The concept of ‘crisis’ has a long and complex lineage in the human sciences. On the one hand, it has been consistently deployed to understand issues of order and change since at least the 18th century. Influential contributions run the gamut from Marx on the evolution of macro-social structures all the way through to Lacan on how the individual finds and maintains its place within these. On the other hand, its sheer ubiquity and apparent polyvalence have served to render the concept an object of inquiry in its own right. Conceptual historian Reinhart Koselleck, for example, has written at length on how the term’s meanings and referents have varied across space and time.

In the contemporary study of global politics, this richness of meaning is on full display. Indeed, both during and after the Great Credit Crash of 2007-2009, the notion of ‘crisis’ has been widely employed in a range of different ways. For example, it has been used to identify different periods in world history and to account for specific pathways of institutional transformation; to describe the contradictions that underpin the failure of a political or economic system to function, and to understand the interpretive struggles triggered by the recognition of these failures. Within the very broad remit of thinking about ‘The Idea of Crisis’, the Journal of Critical Globalisation Studies invites full-length articles, essays (pieces up to 5,000 words), and book reviews for its fourth issue. The aim of the special issue is to bring together academics from a range of disciplinary backgrounds in order to explore how different theories of crisis or change may feed into the historical process itself.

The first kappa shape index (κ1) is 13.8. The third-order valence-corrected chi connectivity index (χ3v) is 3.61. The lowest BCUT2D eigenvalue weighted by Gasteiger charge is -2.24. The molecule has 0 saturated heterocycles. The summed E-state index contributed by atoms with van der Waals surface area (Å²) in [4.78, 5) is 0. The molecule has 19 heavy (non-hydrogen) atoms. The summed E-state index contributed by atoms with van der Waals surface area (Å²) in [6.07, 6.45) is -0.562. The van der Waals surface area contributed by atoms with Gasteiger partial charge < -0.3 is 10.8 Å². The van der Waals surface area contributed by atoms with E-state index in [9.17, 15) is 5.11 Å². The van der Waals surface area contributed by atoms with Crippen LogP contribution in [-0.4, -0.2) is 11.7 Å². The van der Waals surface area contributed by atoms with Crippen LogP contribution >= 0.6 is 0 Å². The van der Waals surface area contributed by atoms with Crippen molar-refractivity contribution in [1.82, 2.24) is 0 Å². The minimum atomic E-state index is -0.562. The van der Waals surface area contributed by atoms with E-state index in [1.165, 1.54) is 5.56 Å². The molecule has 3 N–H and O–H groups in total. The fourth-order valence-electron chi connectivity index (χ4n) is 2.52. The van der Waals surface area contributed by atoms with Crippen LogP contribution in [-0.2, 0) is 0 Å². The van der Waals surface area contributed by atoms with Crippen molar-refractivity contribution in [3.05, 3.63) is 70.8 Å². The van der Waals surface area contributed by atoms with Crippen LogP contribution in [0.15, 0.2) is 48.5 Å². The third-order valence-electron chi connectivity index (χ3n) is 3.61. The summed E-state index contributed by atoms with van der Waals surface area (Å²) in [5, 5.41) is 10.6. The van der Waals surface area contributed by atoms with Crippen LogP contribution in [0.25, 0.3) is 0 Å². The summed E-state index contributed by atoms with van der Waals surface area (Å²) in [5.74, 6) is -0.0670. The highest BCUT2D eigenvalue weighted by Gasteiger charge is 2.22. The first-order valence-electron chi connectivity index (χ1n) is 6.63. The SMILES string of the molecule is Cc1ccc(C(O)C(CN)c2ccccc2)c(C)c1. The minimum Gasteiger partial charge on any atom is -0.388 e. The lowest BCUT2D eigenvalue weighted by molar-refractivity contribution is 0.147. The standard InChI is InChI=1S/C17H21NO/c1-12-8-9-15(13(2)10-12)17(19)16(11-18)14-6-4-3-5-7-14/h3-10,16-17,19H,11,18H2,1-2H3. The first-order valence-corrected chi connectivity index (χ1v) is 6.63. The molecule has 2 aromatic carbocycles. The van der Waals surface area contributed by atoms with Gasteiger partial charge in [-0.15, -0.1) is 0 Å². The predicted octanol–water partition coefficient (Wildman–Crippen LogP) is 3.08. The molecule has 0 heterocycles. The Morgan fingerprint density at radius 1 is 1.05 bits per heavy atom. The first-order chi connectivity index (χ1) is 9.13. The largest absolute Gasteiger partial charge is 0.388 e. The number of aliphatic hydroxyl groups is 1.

The editors particularly welcome pieces that explore some of the following questions (although without intending to proscribe any other avenues contributors may wish to explore):

– How have theories of crisis changed over time?

– How do these changes relate to ongoing meta-theoretical debate in the human sciences, broadly conceived?

– What is the relationship between theories of crisis and other theories of order and change?

– Which theories or visions of crisis have emerged or rose to prominence during the crisis of 2007-2009? How are we to interpret this?

– How might we understand ‘the Idea of Crisis’ as an historical force? What is its historical significance?

To be considered for publication, contributions must be submitted electronically as email attachments to abstracts@criticalglobalisation.com .

The submission deadline is 1st December 2010. Manuscripts should be prepared according to the journal’s guidelines which are available on the website. For more information about the themes of the special issue in advance of the deadline for full manuscripts, please contact the editor-in-chief for issue 4, Amin Samman: amin@criticalglobalisation.com  

END

‘I believe in the afterlife.

It starts tomorrow,

When I go to work’

Cold Hands & Quarter Moon, ‘Human Herbs’ at: http://www.myspace.com/coldhandsmusic (recording) and http://www.youtube.com/watch?v=2h7tUq0HjIk (live)

Posted here by Glenn Rikowski